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For most families, watching a child of their own commit to play a varsity sport in college is a once-in-a-lifetime occasion. It’s an achievement that can’t easily be topped, one that happy parents can brag about for the rest of their days.

For the Doyle family, you could call it a rite of passage.

It’s not that Laura and George Doyle are overly proud or flippant about sending their kids to play Division 1 sports in college; it’s just that they’re pretty used to it. Their youngest daughter, Katherine, a junior at Flint Hill School, verbally committed in January to play lacrosse at Bucknell University. That made her the fourth Doyle child in the last five years to make the jump to college athletics from the Oakton private school, where last week’s announcement regarding Katherine’s commitment must have felt more like an annual routine than it did breaking news.

“I thought, ‘Wow, pretty tremendous feat,’” Flint Hill girls lacrosse coach Justin Fitzgerald said. “As a family, the other part for me is the fact that all the schools that they’re going to be attending are not only great sports schools, but they’re also great academic institutions. To me that clearly reflects a healthy balance.”

Indeed, the schools chosen by the Doyles aren’t exactly cupcakes. Matt Doyle, a 2009 Flint Hill grad, is a senior pitcher on Harvard’s baseball team; Claire walked onto Bucknell’s lacrosse team last year; and Katherine’s twin brother, Tommy, committed last fall to play baseball at the University of Virginia.

At the heart of this sporting super family are two parents whose lives have always revolved around athletics in one way or another. Laura Doyle grew up as a three-sport athlete in Wilmington, Del. before playing varsity lacrosse and field hockey during her college years at Lafayette. George Doyle also thrived as a multi-sport athlete in his youth, eventually settling on intramurals and junior varsity basketball at Virginia Tech.

Whereas several of Laura’s teammates took on two sports at Lafayette, the practice of committing to play more than one sport at the Division 1 level has become exceedingly rare these days. College sports are far more competitive today than they were in the early 1980’s, when training for the upcoming season was considerably more rudimentary.

“We didn’t lift weights,” Laura said. “The only running we did was running around the field a mile or two miles.”

The practice of waltzing into college sports with your pick of the litter is no more, as the proliferation of youth programs and club teams has encouraged kids to devote their energies to one sport in order to stay competitive with other college-bound athletes. Katherine, a three-sport athlete at Flint Hill, faced this dilemma as recently as last year. A key member of the school’s varsity basketball, soccer and lacrosse teams since her freshman year, she entered her junior year knowing only one of those sports could be seriously pursued at the college level.

Last fall, she finally decided on lacrosse, the game that seems to instill the most passion in her. She joined the Capital Lacrosse Club, a Washington D.C., area organization geared toward giving its players more visibility to the college recruiting process. From there she needed to weigh college offers, a decision that eventually came down between Bucknell and William and Mary. She picked Bucknell, where her sister, Claire, played lacrosse her freshman year before deciding to pursue other interests this year.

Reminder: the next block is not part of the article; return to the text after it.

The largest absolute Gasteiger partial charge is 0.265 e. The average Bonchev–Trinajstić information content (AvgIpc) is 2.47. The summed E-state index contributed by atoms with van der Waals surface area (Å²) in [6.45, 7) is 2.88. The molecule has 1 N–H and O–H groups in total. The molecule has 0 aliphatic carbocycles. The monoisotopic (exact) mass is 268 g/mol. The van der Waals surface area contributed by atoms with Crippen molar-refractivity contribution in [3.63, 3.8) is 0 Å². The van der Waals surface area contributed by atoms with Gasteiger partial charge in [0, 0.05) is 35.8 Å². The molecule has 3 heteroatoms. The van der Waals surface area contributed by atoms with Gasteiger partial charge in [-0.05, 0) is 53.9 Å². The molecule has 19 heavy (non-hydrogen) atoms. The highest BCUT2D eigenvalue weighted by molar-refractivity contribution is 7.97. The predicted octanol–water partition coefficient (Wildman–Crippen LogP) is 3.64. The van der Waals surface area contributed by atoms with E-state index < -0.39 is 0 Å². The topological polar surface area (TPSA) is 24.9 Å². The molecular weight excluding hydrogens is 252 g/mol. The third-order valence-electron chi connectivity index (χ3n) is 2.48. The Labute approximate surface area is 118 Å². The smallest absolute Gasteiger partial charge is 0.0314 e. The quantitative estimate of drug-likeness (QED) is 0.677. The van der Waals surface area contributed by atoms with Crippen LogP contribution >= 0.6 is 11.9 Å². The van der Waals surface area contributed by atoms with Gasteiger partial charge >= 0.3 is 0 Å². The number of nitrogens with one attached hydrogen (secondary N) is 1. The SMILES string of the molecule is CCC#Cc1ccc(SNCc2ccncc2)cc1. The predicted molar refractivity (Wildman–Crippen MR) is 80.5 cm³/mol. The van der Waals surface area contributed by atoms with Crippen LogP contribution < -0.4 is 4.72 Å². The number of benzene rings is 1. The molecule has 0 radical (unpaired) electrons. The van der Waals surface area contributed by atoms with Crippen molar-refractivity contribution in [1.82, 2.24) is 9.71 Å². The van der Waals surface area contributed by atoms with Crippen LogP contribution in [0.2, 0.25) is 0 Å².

“I love the direction that they’re taking with the lacrosse program,” said Katherine, a defensive midfielder whose speed helps her excel on both ends of the field. “They’re really motivating all their players to do their best in every game and every practice and just keeping it positive. The coaches are really pushing everybody to be better players and better teammates for each other.”

Born five minutes before his twin sister, Tommy made his college decision a couple months before Katherine made her commitment. Like the rest of his family, Tommy grew up competing in more than one sport, contributing to Flint Hill’s baseball, football and basketball teams prior to last year. The physical development that brought him his current 6-foot-6, 215-pound frame turned him into a legitimate college baseball prospect, which led him to drop other sports in favor of the one he loved most heading into his junior year.

With his high school baseball season set to kick off this Saturday against West Springfield, Flint Hill’s right-handed ace can take comfort in knowing he’s already committed to his dream school.

“Ever since I began to start to look forward to college for baseball, [Virginia] was my number one school, with academics and baseball being both high,” Tommy said. “It’s just a humbling experience knowing that I can continue to play baseball at the collegiate level.”

Aside from the occasional pick-up basketball game in the driveway, Tommy and Katherine were never hyper-competitive with each other when it came to sports. Perhaps that’s a reflection of their parents, who always encouraged their kids to pursue their own interests rather than push them to follow in their footsteps.

Yet the kids followed those footsteps anyway, making the path to college sports a well-trod one in the Doyle household.

“It’s been cool to grow up with such an athletic family,” said Katherine, whose Flint Hill lacrosse team is aiming to improve on last year’s third-place finish in the Independent Schools League this season. “We’ve been really blessed to have parents who actually take us to all these games and practices all the time. I’m really thankful for that.”

neilerson@fairfaxtimes.com